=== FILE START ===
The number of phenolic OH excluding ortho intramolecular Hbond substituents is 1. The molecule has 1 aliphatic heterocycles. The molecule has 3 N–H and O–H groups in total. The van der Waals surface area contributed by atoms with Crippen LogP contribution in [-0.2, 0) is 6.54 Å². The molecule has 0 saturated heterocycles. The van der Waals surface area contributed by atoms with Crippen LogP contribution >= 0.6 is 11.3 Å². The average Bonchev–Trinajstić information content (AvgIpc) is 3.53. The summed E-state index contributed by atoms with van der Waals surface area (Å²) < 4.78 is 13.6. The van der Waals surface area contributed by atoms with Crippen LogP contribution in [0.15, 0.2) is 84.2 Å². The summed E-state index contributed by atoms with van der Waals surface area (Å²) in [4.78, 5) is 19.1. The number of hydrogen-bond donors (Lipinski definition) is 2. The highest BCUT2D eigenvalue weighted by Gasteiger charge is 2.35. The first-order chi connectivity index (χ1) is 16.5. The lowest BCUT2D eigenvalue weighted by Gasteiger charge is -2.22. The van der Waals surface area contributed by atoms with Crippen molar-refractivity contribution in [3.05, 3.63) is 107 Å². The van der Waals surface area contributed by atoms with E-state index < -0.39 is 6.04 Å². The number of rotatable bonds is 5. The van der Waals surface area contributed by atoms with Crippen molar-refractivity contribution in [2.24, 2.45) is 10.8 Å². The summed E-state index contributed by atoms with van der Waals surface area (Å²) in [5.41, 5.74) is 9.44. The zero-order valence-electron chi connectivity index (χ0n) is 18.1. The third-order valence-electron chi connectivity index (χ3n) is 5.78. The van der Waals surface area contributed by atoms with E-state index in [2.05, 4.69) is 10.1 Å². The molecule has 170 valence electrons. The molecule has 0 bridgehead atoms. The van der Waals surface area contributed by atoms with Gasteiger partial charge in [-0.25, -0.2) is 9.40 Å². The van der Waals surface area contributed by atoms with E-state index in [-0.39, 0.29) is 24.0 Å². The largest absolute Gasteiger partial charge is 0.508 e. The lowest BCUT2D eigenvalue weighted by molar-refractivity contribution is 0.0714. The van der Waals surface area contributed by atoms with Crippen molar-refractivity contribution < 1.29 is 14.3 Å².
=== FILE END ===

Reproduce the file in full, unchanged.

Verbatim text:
The number of phenolic OH excluding ortho intramolecular Hbond substituents is 1. The molecule has 1 aliphatic heterocycles. The molecule has 3 N–H and O–H groups in total. The van der Waals surface area contributed by atoms with Crippen LogP contribution in [-0.2, 0) is 6.54 Å². The molecule has 0 saturated heterocycles. The van der Waals surface area contributed by atoms with Crippen LogP contribution >= 0.6 is 11.3 Å². The average Bonchev–Trinajstić information content (AvgIpc) is 3.53. The summed E-state index contributed by atoms with van der Waals surface area (Å²) < 4.78 is 13.6. The van der Waals surface area contributed by atoms with Crippen LogP contribution in [0.15, 0.2) is 84.2 Å². The summed E-state index contributed by atoms with van der Waals surface area (Å²) in [4.78, 5) is 19.1. The number of hydrogen-bond donors (Lipinski definition) is 2. The highest BCUT2D eigenvalue weighted by Gasteiger charge is 2.35. The first-order chi connectivity index (χ1) is 16.5. The lowest BCUT2D eigenvalue weighted by Gasteiger charge is -2.22. The van der Waals surface area contributed by atoms with Crippen molar-refractivity contribution in [3.05, 3.63) is 107 Å². The van der Waals surface area contributed by atoms with E-state index < -0.39 is 6.04 Å². The number of rotatable bonds is 5. The van der Waals surface area contributed by atoms with Crippen molar-refractivity contribution in [2.24, 2.45) is 10.8 Å². The summed E-state index contributed by atoms with van der Waals surface area (Å²) in [5.41, 5.74) is 9.44. The zero-order valence-electron chi connectivity index (χ0n) is 18.1. The third-order valence-electron chi connectivity index (χ3n) is 5.78. The van der Waals surface area contributed by atoms with E-state index in [2.05, 4.69) is 10.1 Å². The molecule has 170 valence electrons. The molecule has 0 bridgehead atoms. The van der Waals surface area contributed by atoms with Gasteiger partial charge in [-0.25, -0.2) is 9.40 Å². The van der Waals surface area contributed by atoms with E-state index in [-0.39, 0.29) is 24.0 Å². The largest absolute Gasteiger partial charge is 0.508 e. The lowest BCUT2D eigenvalue weighted by molar-refractivity contribution is 0.0714. The van der Waals surface area contributed by atoms with Crippen molar-refractivity contribution < 1.29 is 14.3 Å².